Marriott Library acquires 3D printer

Displays+in+the+cases+on+the+2nd+floor+of+the+Marriott+Library+highlight+some+of+the+things+the+new+3D+printer+can+do.+Photo+by+Brent+Uberty.

Brent Uberty

Displays in the cases on the 2nd floor of the Marriott Library highlight some of the things the new 3D printer can do. Photo by Brent Uberty.

Displays in the cases on the 2nd floor of the Marriott Library highlight some of the things the new 3D printer can do. Photo by Brent Uberty.
Displays in the cases on the 2nd floor of the Marriott Library highlight some of the things the new 3D printer can do. Photo by Brent Uberty.
The Marriott Library is home to a 3-D printer, which allows users to create three-dimensional objects from digital blueprints.
A display, located on the second floor of the library, features several objects created by the printer, from complex geometric shapes to building models to human bone replicas. The printer is capable of printing at a little less than an inch in height per hour, and can construct multiple projects at a time.
In addition to showcasing the creations of the 3-D printer, the display also features the work of a 3-D scanner, which can also be found in the library. The scanner essentially works in the reverse direction of the printer, scanning physical objects from multiple angles to create 3-D computer models.
Devin Donaldson, a technical support analyst at the Marriott Library, said the goal in acquiring the printer and scanner was to give students the opportunity to explore some of the new technologies available to them.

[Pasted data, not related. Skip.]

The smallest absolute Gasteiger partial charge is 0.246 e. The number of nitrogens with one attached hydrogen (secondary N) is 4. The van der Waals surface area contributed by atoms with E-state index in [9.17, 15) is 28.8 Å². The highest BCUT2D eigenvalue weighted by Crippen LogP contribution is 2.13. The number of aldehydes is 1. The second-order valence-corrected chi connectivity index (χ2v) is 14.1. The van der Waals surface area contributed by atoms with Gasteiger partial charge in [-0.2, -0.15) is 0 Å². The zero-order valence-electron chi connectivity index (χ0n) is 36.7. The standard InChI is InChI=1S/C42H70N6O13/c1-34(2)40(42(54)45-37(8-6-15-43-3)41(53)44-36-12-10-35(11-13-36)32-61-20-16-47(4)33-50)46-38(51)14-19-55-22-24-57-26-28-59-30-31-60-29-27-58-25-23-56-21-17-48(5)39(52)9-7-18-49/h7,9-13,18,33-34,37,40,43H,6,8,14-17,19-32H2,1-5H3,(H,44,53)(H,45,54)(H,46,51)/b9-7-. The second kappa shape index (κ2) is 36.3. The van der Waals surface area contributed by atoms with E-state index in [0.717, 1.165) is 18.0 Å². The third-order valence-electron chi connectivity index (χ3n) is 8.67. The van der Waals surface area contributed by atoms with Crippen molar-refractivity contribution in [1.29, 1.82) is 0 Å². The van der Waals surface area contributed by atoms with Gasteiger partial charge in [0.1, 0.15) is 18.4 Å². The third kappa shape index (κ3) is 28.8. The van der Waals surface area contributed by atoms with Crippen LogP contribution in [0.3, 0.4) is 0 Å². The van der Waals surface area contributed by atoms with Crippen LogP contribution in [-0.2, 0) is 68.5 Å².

“We just like to stay ahead of the technology, so that as 3-D printing becomes more popular we have something to offer to students,” Donaldson said.
The advances with 3-D printing presents a variety of previously unexplored possibilities for a number of professional fields, and could have important implications for engineers, architects and medical researchers, among others.
Donaldson said while the technology has been most popular among engineering and architecture students, students from many other departments have used the machine for projects or personal use.
Daley Yoshimura, a junior in architectural studies, said she thinks the new technology will help designers to be more efficient in their work.
“It seems like the standard now is 3-D modeling and computer technology,” Yoshimura said. “I think [3-D printing] will allow people to focus more on being creative and will save time in the long run.”
Printing costs $5 per cubic inch of material used and is available to all students. Students may also schedule consulting sessions Mondays through Thursdays at the Student Computing Services Desk to ensure that their model will translate accurately to the printer.
Students interested in the 3-D technologies can find more information under the Knowledge Commons section of the library website, which provides a more detailed explanation of services and procedures surrounding the printer.
The second-floor display opened March 19 and will be available to students through May 5.
Donaldson said few students used the printer initially, but the technology has seen more use as students have become increasingly aware of its availability.
“Even this past week we’ve been printing almost all day and all night,” Donaldson said. “It’s picked up quite a bit.”
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